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 Principles of Inorganic Chemistry II  posted by  duggu   on 2/2/2008  Add Courseware to favorites Add To Favorites  
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Nocera, Daniel, 5.04 Principles of Inorganic Chemistry II, Fall 2008. (Massachusetts Institute of Technology: MIT OpenCourseWare),  (Accessed 09 Jul, 2010). License: Creative Commons BY-NC-SA

Carbon monoxide (CO) is a pi accepting ligand.

Carbon monoxide (CO) is a π accepting ligand. The bonding of CO to a metal has two components: σ bonding and π backbonding. (Illustration by MIT OCW.)

Course Highlights

This course features a full set of lecture notes.

Course Description

This course provides a systematic presentation of the chemical applications of group theory with emphasis on the formal development of the subject and its applications to the physical methods of inorganic chemical compounds. The electronic structure of molecules will be developed. Against this backdrop, the optical, vibrational, and magnetic properties of transition metal complexes are presented and their investigation by the appropriate spectroscopy is described.

*Some translations represent previous versions of courses.


Amazon logo Help support MIT OpenCourseWare by shopping at! MIT OpenCourseWare offers direct links to to purchase the books cited in this course. Click on the Amazon logo to the left of any citation and purchase the book from, and MIT OpenCourseWare will receive up to 10% of all purchases you make. Your support will enable MIT to continue offering open access to MIT courses.


Amazon logo Cotton, Frank A. Chemical Applications of Group Theory. 3rd ed. New York, NY: John Wiley & Sons, Inc., 1990. ISBN: 9780471510949.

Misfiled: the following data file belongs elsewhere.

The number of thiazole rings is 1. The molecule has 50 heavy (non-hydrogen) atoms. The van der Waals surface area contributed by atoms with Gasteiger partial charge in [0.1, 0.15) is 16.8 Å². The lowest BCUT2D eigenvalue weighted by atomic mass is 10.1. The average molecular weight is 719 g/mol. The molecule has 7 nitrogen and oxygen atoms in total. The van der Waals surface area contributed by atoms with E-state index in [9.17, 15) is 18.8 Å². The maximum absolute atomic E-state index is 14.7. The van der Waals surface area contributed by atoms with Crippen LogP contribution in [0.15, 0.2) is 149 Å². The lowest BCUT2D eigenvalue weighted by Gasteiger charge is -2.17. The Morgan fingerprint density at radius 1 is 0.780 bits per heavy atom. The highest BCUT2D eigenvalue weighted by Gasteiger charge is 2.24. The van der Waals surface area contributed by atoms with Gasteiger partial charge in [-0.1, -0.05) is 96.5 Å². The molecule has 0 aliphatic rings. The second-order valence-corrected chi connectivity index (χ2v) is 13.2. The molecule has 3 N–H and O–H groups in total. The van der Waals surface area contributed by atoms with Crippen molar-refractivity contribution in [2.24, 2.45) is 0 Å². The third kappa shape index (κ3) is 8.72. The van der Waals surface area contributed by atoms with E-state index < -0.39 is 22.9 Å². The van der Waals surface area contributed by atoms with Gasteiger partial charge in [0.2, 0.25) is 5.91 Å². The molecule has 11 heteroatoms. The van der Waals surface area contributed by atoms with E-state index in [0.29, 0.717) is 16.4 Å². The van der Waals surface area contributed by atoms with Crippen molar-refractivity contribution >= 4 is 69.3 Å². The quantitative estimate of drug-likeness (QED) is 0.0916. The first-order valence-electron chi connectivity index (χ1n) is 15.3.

Problem Sets 25%
3 Exams (25% each) 75%

Academic Honesty

It is expected that students will maintain the highest standards of academic honesty.

With respect to homework assignments, it is expected that no student will turn in work that is not his or her own by copying the work of another student or by using the work or solutions from this course given in previous years. Discussion of approaches to solving the homework problems after attempting to work the problems independently, however, is permitted and encouraged.

It is expected that during a test or examination, a student will not:

  1. Accept or use information of any kind from other students
  2. Represent the work of another student as his or her own
  3. Use aids to memory other than those expressly permitted by the examiner. Following a test or examination, a student will not try to deceive teachers or graders by misrepresenting or altering his or her previous work. In advance of a test or exam, a student will not knowingly obtain access to the exam questions.

Departures from the above standards are contrary to fundamental principles of MIT and of the larger scientific community. Such departures are considered serious offenses for which disciplinary penalties, including suspension and expulsion, can be imposed.


1 Symmetry Elements and Operations  
2 Operator Properties and Mathematical Groups  
3 Similarity Transforms, Classes and Representations  
4 Characters and Character Tables  
5 Molecular Point Groups I  
6 Molecular Point Groups II Problem set 1 due
7 LCAO and Hückel Theory I  
8 Hückel Theory II Problem set 2 due
9 N-Dimensional Cyclic Systems  
10 From Molecular Orbitals to Bands  
11 Band Theory Problem set 3 due
12 Frontier Molecular Orbitals: σ Ligands  
  Exam 1  
13 Frontier Molecular Orbitals: π Ligands  
14 ML6 σ Complexes  
15 ML6 π Complexes  
16 Angular Overlap Method and M-L Diatomics  
17 AOM for MLn Ligand Fields Problem set 4 due
18 Spectrochemical Series (Oh) / Descent in Symmetry  
19 Multiply Bonded Metal-Ligand Complexes  
20 Sandwich Compounds Problem set 5 due
21 Bent Cp Complexes  
22 Metal-Metal Bonding: Single Bonds  
23 Metal-Metal Bonding: Quadruple Bonds Problem set 6 due
24 Spectroscopy Introduction  
25 Central Field Approximation  
  Exam 2  
26 One Electron Crystal Field Energies  
27 Many Electron States: Russell Saunders Coupling  
28 Atomic State Wave Functions and Energies  
29 Weak and Strong Field Approximations  
30 Tanabe Sugano Diagrams  
31 Electronic Selection Rules Problem set 8 due
32 Vibrational Spectroscopy and the IR  
33 Normal Coordinate Analysis Problem set 9 due
  Exam 3   Tell A Friend